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If You Snooze You Lose

by Chris D. Lewis


January 31, 2022


Photo: Ottawa CTV


The ongoing protest by truckers and more in our nation’s capital is a perfect storm that is being managed by police agencies who had no part in the underlying political decisions that led to this quagmire. Nor can police negotiate a solution to the border crossing Covid protocol concerns raised by the truckers. For the most part the federal government is the lead body – with some linkages to provincial health ministries, but the focus of the protest is in Ottawa for a reason: because the participants want answers and action from the feds.


From a public security perspective, the Ottawa Police Service and the RCMP are the lead agencies and are supported by several partner agencies. It’s not their first rodeo and they have a robust security plan in place. Although they will be criticized for everything they do and everything they don’t, in my view they’ve handled this very well to this point. Although the protest has been “relatively” peaceful – in that there hasn’t been rioting, looting, fires etc., as we have seen in a number of massive protests around North America over the past several years. There have been some incidents of concern occur of course, including the infantile, disturbing and unacceptable desecration of national memorials and monuments; racial emblems were exhibited; homeless shelter volunteers were intimidated; aggressive threats were voiced, harassment and beer cans hurled at journalists and more. Much of that may well have not been perpetrated by the truckers’ group in fairness, but by hangers-on that have no valid concerns but appear at every protest just to cause problems for authorities.


Police are undoubtedly having ongoing dialogue with protest organizers regarding what are unacceptable actions; where/when the line in the sand will be reached; and need to move the convoy of trucks and protestors out of the city. The entire city is currently crippled. Many Ottawa area residents who are already at wit’s end following 2 years of pandemic lock-downs and were seeing some sort of end in sight, now can’t get to work or open their businesses, etc. The traffic impacts alone remain a public safety concern given that emergency responders including paramedics are significantly hampered in their ability to get to life-saving occurrences through a large part of the city. And the longer it impacts the community, the more tempers will rise on both sides of the issue, which can lead to violent confrontations.


So, what happens next? Well from a “leadership” perspective, in good times AND in bad the people need to hear from their leaders and not in a partisan way that simply criticizes the comments and action of opposition entities. We have heard some messaging from the federal Conservative Party Leader – who met with at least some protest organizers, which to many seemed like an endorsement of their action. Provincially, the Premier and Solicitor General have made some comments that were critical of the apparent illegalities that have occurred and the protest’s impacts on the community. An Independent Provincial MPP participated in the protest and was inflammatory in my view when he made disgraceful comments about opening the security barricades in support of the protestors. Even former U.S. President Donald Trump, who supported those he called “Patriots” that violently attacked Congress on January 6, 2021, has jumped into the fray, also supporting the protest in our capital. He was nauseating of course, but at least he said something. However, so far in these worst of times, leader numero uno has been asleep at the switch.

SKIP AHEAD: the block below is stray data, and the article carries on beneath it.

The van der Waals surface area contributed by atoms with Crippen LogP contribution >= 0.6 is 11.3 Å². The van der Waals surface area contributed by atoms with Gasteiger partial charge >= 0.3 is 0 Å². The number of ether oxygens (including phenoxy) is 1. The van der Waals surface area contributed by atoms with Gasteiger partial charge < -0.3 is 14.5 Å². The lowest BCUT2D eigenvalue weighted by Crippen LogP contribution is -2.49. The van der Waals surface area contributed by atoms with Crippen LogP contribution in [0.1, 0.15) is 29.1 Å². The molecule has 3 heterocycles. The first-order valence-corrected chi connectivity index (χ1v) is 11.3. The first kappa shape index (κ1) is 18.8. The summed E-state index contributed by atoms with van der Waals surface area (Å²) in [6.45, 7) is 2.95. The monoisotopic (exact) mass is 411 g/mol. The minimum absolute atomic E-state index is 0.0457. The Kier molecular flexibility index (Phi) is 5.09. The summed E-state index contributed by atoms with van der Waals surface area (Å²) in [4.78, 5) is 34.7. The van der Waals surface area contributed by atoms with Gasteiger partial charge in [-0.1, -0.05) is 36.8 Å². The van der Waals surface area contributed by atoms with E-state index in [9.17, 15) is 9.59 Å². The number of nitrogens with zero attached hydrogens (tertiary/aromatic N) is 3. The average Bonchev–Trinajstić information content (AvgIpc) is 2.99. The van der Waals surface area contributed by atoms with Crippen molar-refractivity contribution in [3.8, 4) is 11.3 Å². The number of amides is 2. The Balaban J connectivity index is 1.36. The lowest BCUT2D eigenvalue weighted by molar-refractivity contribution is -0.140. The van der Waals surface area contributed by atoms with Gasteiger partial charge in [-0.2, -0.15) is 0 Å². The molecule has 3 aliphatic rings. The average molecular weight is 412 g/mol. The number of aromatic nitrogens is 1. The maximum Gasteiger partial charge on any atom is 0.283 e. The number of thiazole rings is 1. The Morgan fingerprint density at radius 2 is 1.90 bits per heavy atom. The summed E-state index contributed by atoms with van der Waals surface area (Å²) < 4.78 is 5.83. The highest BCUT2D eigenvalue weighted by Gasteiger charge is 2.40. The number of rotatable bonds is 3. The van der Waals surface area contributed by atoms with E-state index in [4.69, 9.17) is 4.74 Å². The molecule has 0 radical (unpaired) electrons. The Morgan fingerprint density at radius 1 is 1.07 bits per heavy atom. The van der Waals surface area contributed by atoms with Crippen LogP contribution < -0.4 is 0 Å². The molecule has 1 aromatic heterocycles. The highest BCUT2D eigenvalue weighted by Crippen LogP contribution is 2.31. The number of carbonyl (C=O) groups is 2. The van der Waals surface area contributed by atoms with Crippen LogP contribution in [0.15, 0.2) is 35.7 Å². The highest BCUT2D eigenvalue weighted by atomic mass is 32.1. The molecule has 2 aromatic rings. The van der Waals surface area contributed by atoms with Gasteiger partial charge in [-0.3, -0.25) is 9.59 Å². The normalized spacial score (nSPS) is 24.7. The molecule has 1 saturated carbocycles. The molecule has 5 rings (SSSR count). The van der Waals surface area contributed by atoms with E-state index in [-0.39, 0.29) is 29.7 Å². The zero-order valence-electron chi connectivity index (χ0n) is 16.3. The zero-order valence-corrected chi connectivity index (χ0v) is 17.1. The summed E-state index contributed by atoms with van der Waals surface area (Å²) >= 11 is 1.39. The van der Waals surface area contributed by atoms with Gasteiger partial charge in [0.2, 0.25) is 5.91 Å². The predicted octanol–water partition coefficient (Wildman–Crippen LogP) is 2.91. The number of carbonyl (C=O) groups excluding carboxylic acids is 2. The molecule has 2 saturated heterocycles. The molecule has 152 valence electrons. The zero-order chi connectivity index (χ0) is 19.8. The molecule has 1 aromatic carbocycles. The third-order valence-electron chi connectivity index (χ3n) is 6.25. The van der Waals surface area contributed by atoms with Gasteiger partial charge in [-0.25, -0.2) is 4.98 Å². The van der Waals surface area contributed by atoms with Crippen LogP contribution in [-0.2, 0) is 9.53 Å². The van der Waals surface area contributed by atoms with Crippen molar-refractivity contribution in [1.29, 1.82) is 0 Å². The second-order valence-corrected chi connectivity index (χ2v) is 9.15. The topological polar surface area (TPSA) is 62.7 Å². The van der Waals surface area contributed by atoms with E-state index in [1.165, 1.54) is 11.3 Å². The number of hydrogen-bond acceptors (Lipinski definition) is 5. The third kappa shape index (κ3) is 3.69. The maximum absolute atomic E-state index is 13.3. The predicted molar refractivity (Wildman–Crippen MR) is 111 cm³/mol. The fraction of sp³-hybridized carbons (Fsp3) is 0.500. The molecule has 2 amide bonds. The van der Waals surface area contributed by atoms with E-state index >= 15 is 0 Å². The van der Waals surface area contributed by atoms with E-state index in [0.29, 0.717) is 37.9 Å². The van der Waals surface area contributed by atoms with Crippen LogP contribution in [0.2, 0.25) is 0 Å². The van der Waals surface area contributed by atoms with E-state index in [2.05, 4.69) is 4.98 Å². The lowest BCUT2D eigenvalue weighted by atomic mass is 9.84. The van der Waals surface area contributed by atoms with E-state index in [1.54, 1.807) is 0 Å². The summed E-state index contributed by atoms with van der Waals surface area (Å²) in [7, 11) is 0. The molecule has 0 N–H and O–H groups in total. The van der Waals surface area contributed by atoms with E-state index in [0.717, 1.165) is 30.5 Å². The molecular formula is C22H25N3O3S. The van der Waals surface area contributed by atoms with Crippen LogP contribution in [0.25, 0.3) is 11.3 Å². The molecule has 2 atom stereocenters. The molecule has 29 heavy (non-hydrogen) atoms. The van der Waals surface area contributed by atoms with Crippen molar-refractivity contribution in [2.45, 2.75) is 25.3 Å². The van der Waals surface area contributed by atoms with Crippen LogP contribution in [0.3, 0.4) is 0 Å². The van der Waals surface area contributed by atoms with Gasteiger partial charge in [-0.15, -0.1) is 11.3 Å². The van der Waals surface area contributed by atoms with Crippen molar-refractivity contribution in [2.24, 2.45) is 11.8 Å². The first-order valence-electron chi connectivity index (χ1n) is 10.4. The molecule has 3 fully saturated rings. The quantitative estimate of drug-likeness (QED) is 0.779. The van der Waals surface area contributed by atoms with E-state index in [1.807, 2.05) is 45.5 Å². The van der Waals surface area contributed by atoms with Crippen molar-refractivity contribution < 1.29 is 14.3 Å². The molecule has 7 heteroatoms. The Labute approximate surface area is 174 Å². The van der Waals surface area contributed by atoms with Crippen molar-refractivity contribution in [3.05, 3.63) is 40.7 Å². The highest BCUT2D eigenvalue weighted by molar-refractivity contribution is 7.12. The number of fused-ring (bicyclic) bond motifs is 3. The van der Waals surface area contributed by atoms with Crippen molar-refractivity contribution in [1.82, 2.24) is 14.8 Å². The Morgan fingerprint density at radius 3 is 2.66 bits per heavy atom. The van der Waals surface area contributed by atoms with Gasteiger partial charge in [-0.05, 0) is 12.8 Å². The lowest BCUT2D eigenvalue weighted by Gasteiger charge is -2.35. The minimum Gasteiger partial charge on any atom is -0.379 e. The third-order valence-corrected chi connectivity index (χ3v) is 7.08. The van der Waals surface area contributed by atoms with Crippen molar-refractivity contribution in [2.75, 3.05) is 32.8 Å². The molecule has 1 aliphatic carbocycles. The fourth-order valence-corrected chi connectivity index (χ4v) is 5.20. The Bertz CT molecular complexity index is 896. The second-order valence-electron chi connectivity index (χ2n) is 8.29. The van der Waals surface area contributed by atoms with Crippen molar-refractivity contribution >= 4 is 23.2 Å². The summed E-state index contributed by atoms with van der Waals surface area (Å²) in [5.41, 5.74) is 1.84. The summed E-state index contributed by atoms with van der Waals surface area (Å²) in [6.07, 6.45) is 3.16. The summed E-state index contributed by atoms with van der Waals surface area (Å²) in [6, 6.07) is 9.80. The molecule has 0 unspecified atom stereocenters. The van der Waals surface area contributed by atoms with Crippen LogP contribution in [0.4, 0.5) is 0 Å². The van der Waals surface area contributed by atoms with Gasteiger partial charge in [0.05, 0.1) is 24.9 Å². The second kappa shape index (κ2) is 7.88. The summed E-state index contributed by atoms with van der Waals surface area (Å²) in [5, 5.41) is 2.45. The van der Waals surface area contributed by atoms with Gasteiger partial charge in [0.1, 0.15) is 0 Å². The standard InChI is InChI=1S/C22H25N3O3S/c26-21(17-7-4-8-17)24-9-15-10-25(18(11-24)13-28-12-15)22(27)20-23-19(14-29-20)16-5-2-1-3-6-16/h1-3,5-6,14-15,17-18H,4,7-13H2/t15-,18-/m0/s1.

I get that two of the Trudeau children have Covid. That’s unfortunate and scary at minimum and I hope the children quickly recover to good health. At the same time the PM reports that he has now tested positive but apparently is “feeling fine”. Of course, he must obey isolation protocols, but can quite easily communicate through video and tele-conferences.


Then finally at noon today, our Prime Minister popped out of his undisclosed groundhog hole (2 days early I might add) and spoke well as he often does, staring into the camera and speaking with empathy about how hard the pandemic has been on Canadians. He also referenced some of the hateful acts committed in Ottawa over the weekend, and thanked Canada’s truckers for their gargantuan efforts (until last week) to fulfill our supply chain needs, but did not address any plans to mitigate this ongoing protest fiasco. Despite questions from reporters, we did not hear anything about his strategy or action plans.


I believe Canadians (especially Ottawa residents) wanted to hear that “they’ve made their point; awareness has been raised and dialogue continues; but enough is enough.” And perhaps truckers should have heard that “current vaccine cross-border protocols will be re-evaluated in concert with real-time health/scientific risk assessments, and modified if deemed appropriate.” He needed to explain that lives are at risk and taxpayers are paying the better part of a million dollars a day for the security piece alone. He needed to reassure the electorate in a firm and decisive way that the situation is being dealt with; there is a plan in place; and we will get through this, together.


As fictional TV football (soccer) coach Ted Lasso said so well: "There's two buttons I never like to hit: that's panic and snooze."[1] I agree and sometimes it’s a delicate balance.


Well Mr. PM, it’s not necessarily time to panic yet, but we’re 3 days in and this short break from snoozing isn’t enough.

[1] People Magazine: 21 of the Best Inspirational Quotes from Ted Lasso, https://people.com/tv/ted-lasso inspirational-quotes/ October 07, 2021

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